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Home arrow Opinion arrow Letters arrow Letters to the editor for January 4, 2012

Letters to the editor for January 4, 2012


 

The true heritage of ‘wild horses’

To the Editor:

Horses roaming free in the U.S. aren’t native to America. The first horses were brought here by Columbus in 1493 and Cortez in 1519. Aztecs seeing Cortez’s soldiers’ horses were horrified, as were American Indians. The first American horses were Iberian, and a registered “Mustang” must be proved to be of Iberian lineage, which includes breeds consisting of Andalusian, Arabian and Barb ancestry. 

By the 1600s, Spanish rancheros had thousands of horses, and Apaches and Navajos acquired stolen horses from rancheros. 

In the 1700s, Shoshone traded with Utes and Comanche for horses. Soon after, the Nez Perce, Crow and Blackfeet acquired horses. A tribe’s horse herd was increased through war parties, breeding and trade. Most Indian war parties were to steal horses, and methods warriors previously used for stealing other tribes’ women, or prisoners for slaves, were adapted to obtain horses.

After smallpox outbreaks in 1782 and 1837, many horses roamed the Plains as wild, belonging to whoever caught them. These feral horses were of little value to Plains Indians, being hard to catch, and when caught, hard to keep and handle. It was said, “Once a wild one always a wild one” (Dobie). John Ewer’s book, “The Horse in Blackfoot Indian Culture,” states Blackfeet never tried catching wild horses.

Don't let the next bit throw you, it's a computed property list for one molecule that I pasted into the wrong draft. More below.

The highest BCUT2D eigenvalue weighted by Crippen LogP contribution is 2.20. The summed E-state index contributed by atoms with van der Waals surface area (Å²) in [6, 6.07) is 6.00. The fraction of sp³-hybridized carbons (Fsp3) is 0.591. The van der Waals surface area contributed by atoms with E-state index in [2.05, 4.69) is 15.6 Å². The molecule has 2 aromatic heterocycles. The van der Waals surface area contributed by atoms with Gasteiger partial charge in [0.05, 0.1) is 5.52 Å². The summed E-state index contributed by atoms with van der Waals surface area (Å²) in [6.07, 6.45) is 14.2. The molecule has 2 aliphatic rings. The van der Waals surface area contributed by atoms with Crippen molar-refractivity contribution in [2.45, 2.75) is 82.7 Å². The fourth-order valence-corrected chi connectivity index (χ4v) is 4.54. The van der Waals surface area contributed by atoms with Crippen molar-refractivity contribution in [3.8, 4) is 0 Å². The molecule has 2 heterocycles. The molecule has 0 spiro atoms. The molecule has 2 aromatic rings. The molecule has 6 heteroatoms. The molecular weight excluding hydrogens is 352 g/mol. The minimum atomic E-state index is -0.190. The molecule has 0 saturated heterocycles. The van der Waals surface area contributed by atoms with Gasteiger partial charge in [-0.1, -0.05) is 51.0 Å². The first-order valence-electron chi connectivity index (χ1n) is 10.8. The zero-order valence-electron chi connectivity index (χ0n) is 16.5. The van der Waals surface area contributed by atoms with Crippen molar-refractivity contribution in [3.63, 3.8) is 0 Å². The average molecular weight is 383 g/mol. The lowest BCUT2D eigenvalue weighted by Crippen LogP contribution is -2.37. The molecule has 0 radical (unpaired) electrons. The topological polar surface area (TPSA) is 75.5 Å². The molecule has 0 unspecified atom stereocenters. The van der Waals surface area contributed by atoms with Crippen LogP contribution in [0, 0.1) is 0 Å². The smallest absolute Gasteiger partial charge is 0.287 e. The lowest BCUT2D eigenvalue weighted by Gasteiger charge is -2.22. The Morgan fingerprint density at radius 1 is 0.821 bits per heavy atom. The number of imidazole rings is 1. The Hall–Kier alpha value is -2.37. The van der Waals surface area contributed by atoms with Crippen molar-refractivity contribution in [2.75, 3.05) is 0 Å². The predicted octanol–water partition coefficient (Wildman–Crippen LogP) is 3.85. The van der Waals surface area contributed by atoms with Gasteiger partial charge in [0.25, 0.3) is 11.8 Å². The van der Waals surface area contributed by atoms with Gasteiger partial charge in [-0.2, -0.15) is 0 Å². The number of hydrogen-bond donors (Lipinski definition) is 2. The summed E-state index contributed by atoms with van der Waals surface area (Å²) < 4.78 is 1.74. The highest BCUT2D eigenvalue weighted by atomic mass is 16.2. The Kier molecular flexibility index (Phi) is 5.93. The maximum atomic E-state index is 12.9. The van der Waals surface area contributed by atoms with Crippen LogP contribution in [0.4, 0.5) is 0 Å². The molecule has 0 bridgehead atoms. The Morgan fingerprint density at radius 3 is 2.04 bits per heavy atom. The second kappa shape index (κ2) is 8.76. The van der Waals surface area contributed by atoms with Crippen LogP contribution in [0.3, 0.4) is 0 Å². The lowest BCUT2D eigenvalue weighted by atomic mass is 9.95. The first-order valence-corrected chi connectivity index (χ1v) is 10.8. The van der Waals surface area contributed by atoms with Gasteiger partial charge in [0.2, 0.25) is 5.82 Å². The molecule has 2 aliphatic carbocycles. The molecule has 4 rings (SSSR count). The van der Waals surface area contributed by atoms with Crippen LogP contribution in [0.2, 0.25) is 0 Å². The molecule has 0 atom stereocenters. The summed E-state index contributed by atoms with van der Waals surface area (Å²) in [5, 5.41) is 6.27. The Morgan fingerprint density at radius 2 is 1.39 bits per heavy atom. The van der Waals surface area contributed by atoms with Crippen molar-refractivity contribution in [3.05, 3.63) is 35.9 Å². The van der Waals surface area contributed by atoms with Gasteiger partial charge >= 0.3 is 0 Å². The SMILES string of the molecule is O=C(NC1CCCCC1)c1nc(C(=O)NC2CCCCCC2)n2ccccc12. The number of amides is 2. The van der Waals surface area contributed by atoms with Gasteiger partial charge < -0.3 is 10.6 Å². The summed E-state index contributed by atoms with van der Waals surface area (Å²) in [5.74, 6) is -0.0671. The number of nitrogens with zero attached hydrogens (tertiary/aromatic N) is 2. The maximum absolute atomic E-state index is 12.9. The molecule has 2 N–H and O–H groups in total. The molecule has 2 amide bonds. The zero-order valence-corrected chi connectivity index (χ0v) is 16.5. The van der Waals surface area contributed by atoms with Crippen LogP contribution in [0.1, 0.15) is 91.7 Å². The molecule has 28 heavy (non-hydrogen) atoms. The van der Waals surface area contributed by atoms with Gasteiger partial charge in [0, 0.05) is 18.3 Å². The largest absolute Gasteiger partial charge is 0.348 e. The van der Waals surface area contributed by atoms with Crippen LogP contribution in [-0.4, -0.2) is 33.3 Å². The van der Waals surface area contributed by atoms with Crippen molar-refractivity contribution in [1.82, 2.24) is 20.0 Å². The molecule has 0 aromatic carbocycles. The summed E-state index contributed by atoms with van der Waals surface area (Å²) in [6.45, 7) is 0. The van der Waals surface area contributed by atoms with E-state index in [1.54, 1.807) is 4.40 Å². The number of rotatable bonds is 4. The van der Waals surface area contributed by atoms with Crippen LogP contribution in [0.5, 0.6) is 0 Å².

Indian warriors truly became the finest light cavalry in the world, but most knew little about breeding. One exception were the Nez Perce who, being excellent breeders, realized cross-breds were inferior and killed or traded
them away, their efforts resulting in registered
Appaloosas.

Today’s wild horses don’t have the proud ancestry or lineage claimed by proponents and some calling horses “mustangs” benefit monetarily. To the dismay of their advocates, the truth is, these horses are strays whose ancestors consist of untraceable combinations of breeds that were traded away, escaped or were discarded, because they had no worth. Now, receiving grants assures their existence while they destroy the habitat they roam. Cattle ranchers sacrifice grazing land for mutt horses never native to America, serving as much purpose as stray dogs, other than to make animal rights activists feel warm and fuzzy.

Crystal Wagner

Imbler

 


 
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